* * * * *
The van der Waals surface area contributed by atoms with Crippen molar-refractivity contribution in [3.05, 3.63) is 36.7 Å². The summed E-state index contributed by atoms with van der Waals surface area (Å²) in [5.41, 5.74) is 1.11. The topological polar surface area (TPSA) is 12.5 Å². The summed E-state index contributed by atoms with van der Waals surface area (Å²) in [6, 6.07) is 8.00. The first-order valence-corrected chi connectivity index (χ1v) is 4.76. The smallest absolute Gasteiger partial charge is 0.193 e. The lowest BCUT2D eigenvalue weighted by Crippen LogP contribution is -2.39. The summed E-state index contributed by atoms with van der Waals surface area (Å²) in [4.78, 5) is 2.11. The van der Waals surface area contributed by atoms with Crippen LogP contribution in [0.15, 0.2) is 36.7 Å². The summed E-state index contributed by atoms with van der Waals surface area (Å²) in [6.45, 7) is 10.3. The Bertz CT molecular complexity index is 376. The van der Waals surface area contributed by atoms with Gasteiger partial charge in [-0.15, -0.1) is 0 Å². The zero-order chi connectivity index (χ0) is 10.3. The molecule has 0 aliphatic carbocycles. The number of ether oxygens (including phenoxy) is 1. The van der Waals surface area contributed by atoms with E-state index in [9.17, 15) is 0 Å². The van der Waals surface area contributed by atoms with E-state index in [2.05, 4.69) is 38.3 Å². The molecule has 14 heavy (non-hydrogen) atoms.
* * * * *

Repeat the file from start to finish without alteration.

The van der Waals surface area contributed by atoms with Crippen molar-refractivity contribution in [3.05, 3.63) is 36.7 Å². The summed E-state index contributed by atoms with van der Waals surface area (Å²) in [5.41, 5.74) is 1.11. The topological polar surface area (TPSA) is 12.5 Å². The summed E-state index contributed by atoms with van der Waals surface area (Å²) in [6, 6.07) is 8.00. The first-order valence-corrected chi connectivity index (χ1v) is 4.76. The smallest absolute Gasteiger partial charge is 0.193 e. The lowest BCUT2D eigenvalue weighted by Crippen LogP contribution is -2.39. The summed E-state index contributed by atoms with van der Waals surface area (Å²) in [4.78, 5) is 2.11. The van der Waals surface area contributed by atoms with Crippen LogP contribution in [0.15, 0.2) is 36.7 Å². The summed E-state index contributed by atoms with van der Waals surface area (Å²) in [6.45, 7) is 10.3. The Bertz CT molecular complexity index is 376. The van der Waals surface area contributed by atoms with Gasteiger partial charge in [-0.15, -0.1) is 0 Å². The zero-order chi connectivity index (χ0) is 10.3. The molecule has 0 aliphatic carbocycles. The number of ether oxygens (including phenoxy) is 1. The van der Waals surface area contributed by atoms with E-state index in [9.17, 15) is 0 Å². The van der Waals surface area contributed by atoms with E-state index in [2.05, 4.69) is 38.3 Å². The molecule has 14 heavy (non-hydrogen) atoms.